Dog owners are warning about tactics believed to be used to target certain homes amid a spate of dog thefts in the Gold Coast and Brisbane areas.
The family of a stolen British bulldog named Biggie have launched a far-reaching social media campaign to find their beloved pet since he was stolen from their Gold Coast home on March 21.
On Monday, a group which has banded together to help relocate the dog, warned about graffiti markings and a disturbing theory behind their meaning.
"Recently 6-8 pets have been stolen from the Gold Coast/Brisbane area. We believe that these are targeted attacks," the group posted.
"BIGGIE was targeted there's no doubt in our minds. The next day after his disappearance we noticed fresh TAGS outside our property."
Biggie's owner, Nadine Steedman, told Yahoo News Australia the graffiti turned up about two days before the dog was stolen.
"We noticed those a couple days before Biggie went missing ... They were fresh," she said.
“To be totally honest I don’t really know how I feel about the graffiti but it was only right outside my driveway and my letterbox."
Ms Steedman said she wanted to make people aware after what she believes is a rise in the number of dog thefts in her area.
"It’s getting out of control," she said.
“I 100 per cent knew he’d been taken. He doesn’t like the rain and that night [he went missing] it was raining quite heavy."
The BringBiggieHome page has gained a large local following with more than 20,000 followers on Facebook and has helped ignite a huge groundswell of support from the community who continue to look for the dog.
“It’s been incredible. It’s been 22 days since he’s been missing and it's only growing bigger," Ms Steedman said.
Expensive dog breeds 'are being targeted'
A local woman who runs a shelter for lost and found dogs and helps with investigations into stolen pets, including Biggie, told Yahoo News Australia dog theft in the area "is on the rise".
She said gangs of typically young teens have been targeting certain breeds and have little fear of police with six bulldogs stolen in the past eight weeks.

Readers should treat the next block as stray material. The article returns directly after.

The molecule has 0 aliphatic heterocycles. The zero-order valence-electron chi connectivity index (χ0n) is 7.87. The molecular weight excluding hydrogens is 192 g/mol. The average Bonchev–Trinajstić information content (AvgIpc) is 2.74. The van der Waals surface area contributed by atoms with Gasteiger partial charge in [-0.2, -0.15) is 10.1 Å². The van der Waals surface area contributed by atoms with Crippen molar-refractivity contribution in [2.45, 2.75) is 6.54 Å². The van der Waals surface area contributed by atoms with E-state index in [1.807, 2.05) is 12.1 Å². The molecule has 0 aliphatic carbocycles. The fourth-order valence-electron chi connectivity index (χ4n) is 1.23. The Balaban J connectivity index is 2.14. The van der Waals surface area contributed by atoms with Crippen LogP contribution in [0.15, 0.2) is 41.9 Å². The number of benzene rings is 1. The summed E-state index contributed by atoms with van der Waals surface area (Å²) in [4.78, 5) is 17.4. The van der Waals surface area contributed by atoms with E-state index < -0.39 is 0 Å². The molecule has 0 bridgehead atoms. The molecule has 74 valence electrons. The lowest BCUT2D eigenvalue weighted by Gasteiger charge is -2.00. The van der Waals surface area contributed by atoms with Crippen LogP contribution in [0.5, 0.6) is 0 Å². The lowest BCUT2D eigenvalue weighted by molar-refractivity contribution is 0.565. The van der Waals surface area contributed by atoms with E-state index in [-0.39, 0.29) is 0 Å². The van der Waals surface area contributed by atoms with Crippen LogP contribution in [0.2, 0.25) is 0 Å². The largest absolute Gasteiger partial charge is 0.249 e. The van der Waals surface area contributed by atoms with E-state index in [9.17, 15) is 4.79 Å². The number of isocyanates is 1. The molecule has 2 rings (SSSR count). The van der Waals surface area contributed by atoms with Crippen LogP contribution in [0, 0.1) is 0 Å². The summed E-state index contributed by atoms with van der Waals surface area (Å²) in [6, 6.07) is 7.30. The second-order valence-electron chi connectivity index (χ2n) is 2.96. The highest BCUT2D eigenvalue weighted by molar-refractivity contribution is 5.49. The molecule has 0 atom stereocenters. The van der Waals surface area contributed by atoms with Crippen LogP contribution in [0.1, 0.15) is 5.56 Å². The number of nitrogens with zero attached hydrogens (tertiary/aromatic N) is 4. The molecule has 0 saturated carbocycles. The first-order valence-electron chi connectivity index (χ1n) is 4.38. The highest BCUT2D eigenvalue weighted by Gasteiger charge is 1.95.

Speaking on the condition of anonymity out of concern for jeopardising future investigations if the thieves knew her identity, she said "it's happening all over" the area.
“These are expensive dogs that are getting pinched …and sold for astronomical prices – up to $8000," she said.
"The expensive breeds are being targeted."
She said the thieves are typically young males and are trying to make a quick buck. Due to their minor status, they display little fear of the authorities.
“You confront these people …It's almost as if they’ve been hurt their whole lives and they enjoy watching other people suffer," she said.
Police confirmed to Yahoo News Australia arrests were made on Monday over a French Bulldog that was stolen from inside a home in the area.
Those arrested were minors but are believed to not be cooperating with police, despite evidence reportedly found on their phones.
It is unclear if they are in any way responsible for the theft of Biggie. No arrests have been made in relation to Biggie.
In a statement, Queensland Police told Yahoo News Australia, "anecdotally, police have not seen an increase in stolen dogs reported in the southeast region compared to previous years."
Nor are they aware of graffiti tags being used to target certain houses.
"There is no evidence to suggest certain strategies or methodologies are being used," Queensland Police said.
"Taking measures such as ensuring your dog is micro-chipped, not leaving them unattended for large periods of time outdoors, and ensuring you have adequate lighting and security measures in and around your residence can help prevent the possibility of dog theft."
'I know he's out there': Owners ramping up search
Ms Steedman has received plenty of attention after "the heartbreak" of losing her dog and says she won't be slowing down in her hunt for Biggie
“There are people out today looking, we’ve had businesses offer money, we’ve had a sign writing company that have done some flyers up for us," she said.
“We’re looking at getting pictures put on buses or getting a billboard done up.
"I'm not stopping."
She also has plans to visit high schools in the local area in a bid to address the problem at its source.
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